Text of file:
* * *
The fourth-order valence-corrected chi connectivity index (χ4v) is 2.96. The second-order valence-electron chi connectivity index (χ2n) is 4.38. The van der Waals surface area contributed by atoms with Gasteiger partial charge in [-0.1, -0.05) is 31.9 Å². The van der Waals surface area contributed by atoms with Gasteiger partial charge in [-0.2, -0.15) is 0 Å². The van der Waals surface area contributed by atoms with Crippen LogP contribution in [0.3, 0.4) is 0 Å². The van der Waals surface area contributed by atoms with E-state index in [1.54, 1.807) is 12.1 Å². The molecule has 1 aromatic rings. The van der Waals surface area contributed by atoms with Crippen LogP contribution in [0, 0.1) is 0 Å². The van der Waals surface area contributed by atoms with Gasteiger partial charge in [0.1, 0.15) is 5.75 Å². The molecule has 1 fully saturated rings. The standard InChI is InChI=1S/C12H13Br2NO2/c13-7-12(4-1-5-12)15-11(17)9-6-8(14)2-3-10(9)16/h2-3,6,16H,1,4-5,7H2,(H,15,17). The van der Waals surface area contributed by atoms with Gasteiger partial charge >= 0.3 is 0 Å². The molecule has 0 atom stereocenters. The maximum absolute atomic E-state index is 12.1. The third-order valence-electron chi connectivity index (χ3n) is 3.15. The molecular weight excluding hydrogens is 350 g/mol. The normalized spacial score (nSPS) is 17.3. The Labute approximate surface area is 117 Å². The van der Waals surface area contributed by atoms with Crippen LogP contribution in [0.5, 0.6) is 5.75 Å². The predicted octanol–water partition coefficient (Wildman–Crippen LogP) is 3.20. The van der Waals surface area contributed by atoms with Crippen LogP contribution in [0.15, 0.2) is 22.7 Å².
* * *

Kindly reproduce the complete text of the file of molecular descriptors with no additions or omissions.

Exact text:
The fourth-order valence-corrected chi connectivity index (χ4v) is 2.96. The second-order valence-electron chi connectivity index (χ2n) is 4.38. The van der Waals surface area contributed by atoms with Gasteiger partial charge in [-0.1, -0.05) is 31.9 Å². The van der Waals surface area contributed by atoms with Gasteiger partial charge in [-0.2, -0.15) is 0 Å². The van der Waals surface area contributed by atoms with Crippen LogP contribution in [0.3, 0.4) is 0 Å². The van der Waals surface area contributed by atoms with E-state index in [1.54, 1.807) is 12.1 Å². The molecule has 1 aromatic rings. The van der Waals surface area contributed by atoms with Crippen LogP contribution in [0, 0.1) is 0 Å². The van der Waals surface area contributed by atoms with Gasteiger partial charge in [0.1, 0.15) is 5.75 Å². The molecule has 1 fully saturated rings. The standard InChI is InChI=1S/C12H13Br2NO2/c13-7-12(4-1-5-12)15-11(17)9-6-8(14)2-3-10(9)16/h2-3,6,16H,1,4-5,7H2,(H,15,17). The van der Waals surface area contributed by atoms with Gasteiger partial charge >= 0.3 is 0 Å². The molecule has 0 atom stereocenters. The maximum absolute atomic E-state index is 12.1. The third-order valence-electron chi connectivity index (χ3n) is 3.15. The molecular weight excluding hydrogens is 350 g/mol. The normalized spacial score (nSPS) is 17.3. The Labute approximate surface area is 117 Å². The van der Waals surface area contributed by atoms with Crippen LogP contribution in [0.5, 0.6) is 5.75 Å². The predicted octanol–water partition coefficient (Wildman–Crippen LogP) is 3.20. The van der Waals surface area contributed by atoms with Crippen LogP contribution in [0.15, 0.2) is 22.7 Å².